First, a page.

You can compare the real returns on dollar-denominated securities with the real returns on euro-denominated securities. The concept that makes this comparison possible is the expected change in the exchange rate.

For example, when you invest in a euro-denominated security, you hope to make money in two ways. First, you expect to earn a return on this security you are planning to hold. Suppose that ris the real return on euro-denominated securities.

Second, you, the American investor, convert your dollars into euros, buy euro-denominated securities, earn returns in euros, and convert your euro earnings into dollars. Therefore, you care about the future exchange rate that you observe when you convert your earnings in euros into dollars.

However, you are investing in euro-denominated securities now, and you don’t know for sure what the dollar–euro exchange rate is going to be in the future — say, a year from now. Still, you need to have an expected dollar–euro exchange rate in mind.

Clearly, you can observe the current exchange rate. You can call the current time t. Suppose you have an expectation of what the dollar–euro exchange rate is going to be at a future date. You use the current and expected exchange rate to calculate the expected percent change in the exchange rate using the following formula:

where:

ER = Exchange rate

Note the line over the expected exchange rate, which indicates that you are holding its value constant.

Now you, the investor, can make the appropriate comparison between the real return on a risk- and maturity-comparable dollar- and euro-denominated security. You are indifferent between these securities if the following parity condition holds:

Note that the previous formula drops the time subscript for simplicity.

where:

r\$ = Real return on the dollar-denominated security (in dollars)
r = Real return on the euro-denominated security (in euros)

The right side of the equation expresses the expected real returns on the euro-denominated security in dollars. By adding the expected change in the exchange rate to the real return on the euro-denominated security, you account for two possible sources of your return from a euro-denominated security: the interest rate on the euro-denominated security (r) and whether you will enjoy additional returns when you convert your earnings in euros into dollars.

Now you can compare your earnings on a dollar-denominated security to your earnings on the euro-denominated security. In other words, you can compare the number of dollars you will have in the future from holding the dollar-denominated security to the number of dollars you will have in the future from holding the euro-denominated security.

Another way of expressing the parity condition is that the difference between the real return on a dollar-denominated security and that of a euro-denominated security in dollars must be zero:

The following figure shows four numerical examples to which you can apply the parity condition and decide which security gives you a higher real return. The second and third columns indicate the real return on the dollar- and euro-denominated securities, respectively. The fourth column shows the expected change in the exchange rate.

The last column indicates the parity condition as the difference among these three variables, and the difference is zero. In other words, after adjusting for the expected changes in the exchange rate, a security denominated in euros offers the same (expected) real rate of return as the dollar-denominated security.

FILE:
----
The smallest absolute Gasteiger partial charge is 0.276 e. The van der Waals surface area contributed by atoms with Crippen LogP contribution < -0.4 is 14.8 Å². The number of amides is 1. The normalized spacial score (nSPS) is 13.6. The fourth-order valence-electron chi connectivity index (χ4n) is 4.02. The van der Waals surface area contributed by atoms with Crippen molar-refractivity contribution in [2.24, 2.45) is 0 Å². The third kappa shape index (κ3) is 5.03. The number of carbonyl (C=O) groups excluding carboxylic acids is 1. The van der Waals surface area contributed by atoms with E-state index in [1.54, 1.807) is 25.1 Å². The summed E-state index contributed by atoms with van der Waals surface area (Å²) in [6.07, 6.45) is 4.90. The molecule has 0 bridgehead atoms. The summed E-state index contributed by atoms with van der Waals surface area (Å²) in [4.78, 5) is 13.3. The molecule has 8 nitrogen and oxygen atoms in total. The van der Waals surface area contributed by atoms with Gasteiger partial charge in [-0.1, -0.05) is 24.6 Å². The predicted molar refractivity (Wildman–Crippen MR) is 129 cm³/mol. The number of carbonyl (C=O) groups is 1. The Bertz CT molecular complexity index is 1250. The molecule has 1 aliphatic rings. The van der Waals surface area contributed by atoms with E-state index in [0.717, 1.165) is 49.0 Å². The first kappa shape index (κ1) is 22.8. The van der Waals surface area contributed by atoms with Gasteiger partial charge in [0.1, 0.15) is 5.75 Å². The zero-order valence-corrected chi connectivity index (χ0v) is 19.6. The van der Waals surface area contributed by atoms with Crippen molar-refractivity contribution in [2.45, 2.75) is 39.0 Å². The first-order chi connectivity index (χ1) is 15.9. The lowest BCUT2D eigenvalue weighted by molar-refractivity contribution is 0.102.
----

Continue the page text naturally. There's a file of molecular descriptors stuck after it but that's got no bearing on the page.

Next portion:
For simplicity, the real returns on the dollar-denominated security don’t change. However, you can see changes in the real returns on the euro-denominated security and the expected change in the exchange rate.

Take a look at the figure and consider each example:

• Example #1: The real return on the dollar- and euro-denominated security is 10 percent and 6 percent, respectively. Additionally, the expected change in the exchange rate indicates 4 percent depreciation in the dollar.

In other words, if you invest in the euro-denominated security, in addition to earning 6 percent interest on the security, you earn 4 percent by holding a security whose currency is expected to appreciate. In this case, you earn 10 percent real return in either security. Therefore, you are indifferent between the dollar- and euro-denominated securities.

• Example #2: The second example has the same real returns on the dollar- and euro-denominated securities, which are 10 percent and 6 percent, respectively. However, in this case, the expected exchange rate is the same as the current exchange rate, so the expected change in the exchange rate is zero.

Now the real return on the dollar-denominated security exceeds that on the euro-denominated security by 4 percent. In this case, you want to invest in the dollar-denominated security.

• Example #3: This example indicates the real returns on the dollar- and euro-denominated securities as 10 percent and 12 percent, respectively. However, the expected change in the exchange rate is –4 percent, which indicates a 4 percent appreciation in the dollar.

This reduces your real return on the euro-denominated security in dollars to 8 percent, which is lower than the real return on the dollar-denominated security. In this case, you want to invest in the dollar-denominated security.

• Example #4: The last example indicates that the real return on the dollar- and euro-denominated securities is 10 percent and 6 percent, respectively. The expected change in the exchange rate is 8 percent, which indicates a depreciation of the dollar by 8 percent.

This means that your expected real return on the euro-denominated security is 4 percent greater than that on the dollar-denominated security. In this case, you want to invest in the euro-denominated security.